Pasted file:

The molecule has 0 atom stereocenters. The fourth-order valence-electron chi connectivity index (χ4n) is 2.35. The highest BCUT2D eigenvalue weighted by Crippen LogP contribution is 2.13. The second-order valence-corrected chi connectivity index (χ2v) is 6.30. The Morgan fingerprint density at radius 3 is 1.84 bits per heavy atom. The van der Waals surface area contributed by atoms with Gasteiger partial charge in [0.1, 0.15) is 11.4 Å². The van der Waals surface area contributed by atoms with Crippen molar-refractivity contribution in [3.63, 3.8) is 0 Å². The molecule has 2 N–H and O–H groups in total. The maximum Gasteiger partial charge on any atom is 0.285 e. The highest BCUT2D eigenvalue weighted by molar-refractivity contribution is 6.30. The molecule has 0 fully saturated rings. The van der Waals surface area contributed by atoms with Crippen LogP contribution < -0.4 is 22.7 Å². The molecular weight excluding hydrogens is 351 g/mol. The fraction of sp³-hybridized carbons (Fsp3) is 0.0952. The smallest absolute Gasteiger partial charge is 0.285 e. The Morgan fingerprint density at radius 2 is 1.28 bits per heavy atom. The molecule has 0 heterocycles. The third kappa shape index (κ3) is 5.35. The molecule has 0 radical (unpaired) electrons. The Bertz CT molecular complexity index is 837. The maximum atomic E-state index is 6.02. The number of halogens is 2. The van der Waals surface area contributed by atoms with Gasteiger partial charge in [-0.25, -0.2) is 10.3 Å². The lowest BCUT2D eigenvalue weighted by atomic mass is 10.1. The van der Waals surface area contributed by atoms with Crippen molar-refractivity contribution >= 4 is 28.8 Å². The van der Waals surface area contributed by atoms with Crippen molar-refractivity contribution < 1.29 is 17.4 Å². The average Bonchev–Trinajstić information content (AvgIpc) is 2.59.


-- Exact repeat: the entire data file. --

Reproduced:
The molecule has 0 atom stereocenters. The fourth-order valence-electron chi connectivity index (χ4n) is 2.35. The highest BCUT2D eigenvalue weighted by Crippen LogP contribution is 2.13. The second-order valence-corrected chi connectivity index (χ2v) is 6.30. The Morgan fingerprint density at radius 3 is 1.84 bits per heavy atom. The van der Waals surface area contributed by atoms with Gasteiger partial charge in [0.1, 0.15) is 11.4 Å². The van der Waals surface area contributed by atoms with Crippen molar-refractivity contribution in [3.63, 3.8) is 0 Å². The molecule has 2 N–H and O–H groups in total. The maximum Gasteiger partial charge on any atom is 0.285 e. The highest BCUT2D eigenvalue weighted by molar-refractivity contribution is 6.30. The molecule has 0 fully saturated rings. The van der Waals surface area contributed by atoms with Crippen LogP contribution < -0.4 is 22.7 Å². The molecular weight excluding hydrogens is 351 g/mol. The fraction of sp³-hybridized carbons (Fsp3) is 0.0952. The smallest absolute Gasteiger partial charge is 0.285 e. The Morgan fingerprint density at radius 2 is 1.28 bits per heavy atom. The molecule has 0 heterocycles. The third kappa shape index (κ3) is 5.35. The molecule has 0 radical (unpaired) electrons. The Bertz CT molecular complexity index is 837. The maximum atomic E-state index is 6.02. The number of halogens is 2. The van der Waals surface area contributed by atoms with Gasteiger partial charge in [-0.25, -0.2) is 10.3 Å². The lowest BCUT2D eigenvalue weighted by atomic mass is 10.1. The van der Waals surface area contributed by atoms with Crippen molar-refractivity contribution >= 4 is 28.8 Å². The van der Waals surface area contributed by atoms with Crippen molar-refractivity contribution < 1.29 is 17.4 Å². The average Bonchev–Trinajstić information content (AvgIpc) is 2.59.